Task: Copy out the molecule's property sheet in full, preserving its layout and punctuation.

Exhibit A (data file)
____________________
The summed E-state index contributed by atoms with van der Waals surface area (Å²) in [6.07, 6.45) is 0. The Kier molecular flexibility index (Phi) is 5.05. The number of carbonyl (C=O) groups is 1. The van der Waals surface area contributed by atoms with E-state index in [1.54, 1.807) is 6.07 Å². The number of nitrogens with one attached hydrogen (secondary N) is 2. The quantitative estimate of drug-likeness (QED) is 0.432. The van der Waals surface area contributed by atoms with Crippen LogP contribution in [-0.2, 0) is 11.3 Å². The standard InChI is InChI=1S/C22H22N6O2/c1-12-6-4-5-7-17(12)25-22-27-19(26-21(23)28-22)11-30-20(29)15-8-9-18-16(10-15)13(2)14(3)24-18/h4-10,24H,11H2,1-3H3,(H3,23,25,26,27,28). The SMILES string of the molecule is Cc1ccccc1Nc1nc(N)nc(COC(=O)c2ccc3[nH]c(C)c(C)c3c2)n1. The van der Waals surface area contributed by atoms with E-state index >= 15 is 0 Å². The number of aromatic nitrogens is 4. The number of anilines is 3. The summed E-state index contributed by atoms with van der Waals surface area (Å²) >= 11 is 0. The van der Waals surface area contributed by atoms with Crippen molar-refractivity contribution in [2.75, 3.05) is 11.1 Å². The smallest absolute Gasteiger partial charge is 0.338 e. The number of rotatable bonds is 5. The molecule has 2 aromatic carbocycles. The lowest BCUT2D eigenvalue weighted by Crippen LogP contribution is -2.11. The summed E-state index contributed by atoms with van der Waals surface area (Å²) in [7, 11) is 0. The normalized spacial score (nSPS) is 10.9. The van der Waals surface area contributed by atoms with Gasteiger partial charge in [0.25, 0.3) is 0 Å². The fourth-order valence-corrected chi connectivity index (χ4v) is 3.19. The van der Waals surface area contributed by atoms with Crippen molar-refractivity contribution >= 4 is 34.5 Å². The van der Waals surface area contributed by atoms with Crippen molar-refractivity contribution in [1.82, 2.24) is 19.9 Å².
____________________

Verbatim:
The summed E-state index contributed by atoms with van der Waals surface area (Å²) in [6.07, 6.45) is 0. The Kier molecular flexibility index (Phi) is 5.05. The number of carbonyl (C=O) groups is 1. The van der Waals surface area contributed by atoms with E-state index in [1.54, 1.807) is 6.07 Å². The number of nitrogens with one attached hydrogen (secondary N) is 2. The quantitative estimate of drug-likeness (QED) is 0.432. The van der Waals surface area contributed by atoms with Crippen LogP contribution in [-0.2, 0) is 11.3 Å². The standard InChI is InChI=1S/C22H22N6O2/c1-12-6-4-5-7-17(12)25-22-27-19(26-21(23)28-22)11-30-20(29)15-8-9-18-16(10-15)13(2)14(3)24-18/h4-10,24H,11H2,1-3H3,(H3,23,25,26,27,28). The SMILES string of the molecule is Cc1ccccc1Nc1nc(N)nc(COC(=O)c2ccc3[nH]c(C)c(C)c3c2)n1. The van der Waals surface area contributed by atoms with E-state index >= 15 is 0 Å². The number of aromatic nitrogens is 4. The number of anilines is 3. The summed E-state index contributed by atoms with van der Waals surface area (Å²) >= 11 is 0. The van der Waals surface area contributed by atoms with Crippen molar-refractivity contribution in [2.75, 3.05) is 11.1 Å². The smallest absolute Gasteiger partial charge is 0.338 e. The number of rotatable bonds is 5. The molecule has 2 aromatic carbocycles. The lowest BCUT2D eigenvalue weighted by Crippen LogP contribution is -2.11. The summed E-state index contributed by atoms with van der Waals surface area (Å²) in [7, 11) is 0. The normalized spacial score (nSPS) is 10.9. The van der Waals surface area contributed by atoms with Gasteiger partial charge in [0.25, 0.3) is 0 Å². The fourth-order valence-corrected chi connectivity index (χ4v) is 3.19. The van der Waals surface area contributed by atoms with Crippen molar-refractivity contribution >= 4 is 34.5 Å². The van der Waals surface area contributed by atoms with Crippen molar-refractivity contribution in [1.82, 2.24) is 19.9 Å².